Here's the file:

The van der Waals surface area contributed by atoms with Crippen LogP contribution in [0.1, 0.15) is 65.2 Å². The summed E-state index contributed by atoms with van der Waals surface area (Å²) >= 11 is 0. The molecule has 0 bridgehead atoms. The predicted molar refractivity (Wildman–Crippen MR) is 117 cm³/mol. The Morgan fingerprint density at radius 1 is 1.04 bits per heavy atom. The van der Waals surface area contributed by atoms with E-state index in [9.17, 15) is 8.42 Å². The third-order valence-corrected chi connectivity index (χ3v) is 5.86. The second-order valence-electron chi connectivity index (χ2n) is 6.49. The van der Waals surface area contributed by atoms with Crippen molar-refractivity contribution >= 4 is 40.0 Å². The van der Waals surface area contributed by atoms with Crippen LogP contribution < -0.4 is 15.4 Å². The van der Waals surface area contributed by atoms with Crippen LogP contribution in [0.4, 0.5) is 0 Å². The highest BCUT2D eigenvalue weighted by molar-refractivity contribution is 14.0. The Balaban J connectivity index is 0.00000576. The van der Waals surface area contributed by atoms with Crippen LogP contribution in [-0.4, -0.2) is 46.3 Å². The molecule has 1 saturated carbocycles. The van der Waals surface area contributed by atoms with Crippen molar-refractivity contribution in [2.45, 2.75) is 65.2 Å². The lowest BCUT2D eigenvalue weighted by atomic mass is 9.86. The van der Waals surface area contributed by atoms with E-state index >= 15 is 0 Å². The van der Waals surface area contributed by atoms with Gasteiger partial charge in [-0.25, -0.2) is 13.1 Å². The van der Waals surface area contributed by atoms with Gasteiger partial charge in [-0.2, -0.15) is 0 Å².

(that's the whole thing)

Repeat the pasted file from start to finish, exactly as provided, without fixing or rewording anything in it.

The van der Waals surface area contributed by atoms with Crippen LogP contribution in [0.1, 0.15) is 65.2 Å². The summed E-state index contributed by atoms with van der Waals surface area (Å²) >= 11 is 0. The molecule has 0 bridgehead atoms. The predicted molar refractivity (Wildman–Crippen MR) is 117 cm³/mol. The Morgan fingerprint density at radius 1 is 1.04 bits per heavy atom. The van der Waals surface area contributed by atoms with E-state index in [9.17, 15) is 8.42 Å². The third-order valence-corrected chi connectivity index (χ3v) is 5.86. The second-order valence-electron chi connectivity index (χ2n) is 6.49. The van der Waals surface area contributed by atoms with Crippen molar-refractivity contribution >= 4 is 40.0 Å². The van der Waals surface area contributed by atoms with Crippen LogP contribution < -0.4 is 15.4 Å². The van der Waals surface area contributed by atoms with Crippen LogP contribution in [0.4, 0.5) is 0 Å². The highest BCUT2D eigenvalue weighted by molar-refractivity contribution is 14.0. The Balaban J connectivity index is 0.00000576. The van der Waals surface area contributed by atoms with Crippen LogP contribution in [-0.4, -0.2) is 46.3 Å². The molecule has 1 saturated carbocycles. The van der Waals surface area contributed by atoms with Crippen molar-refractivity contribution in [2.45, 2.75) is 65.2 Å². The lowest BCUT2D eigenvalue weighted by atomic mass is 9.86. The van der Waals surface area contributed by atoms with E-state index >= 15 is 0 Å². The van der Waals surface area contributed by atoms with Gasteiger partial charge in [-0.25, -0.2) is 13.1 Å². The van der Waals surface area contributed by atoms with Gasteiger partial charge in [-0.2, -0.15) is 0 Å².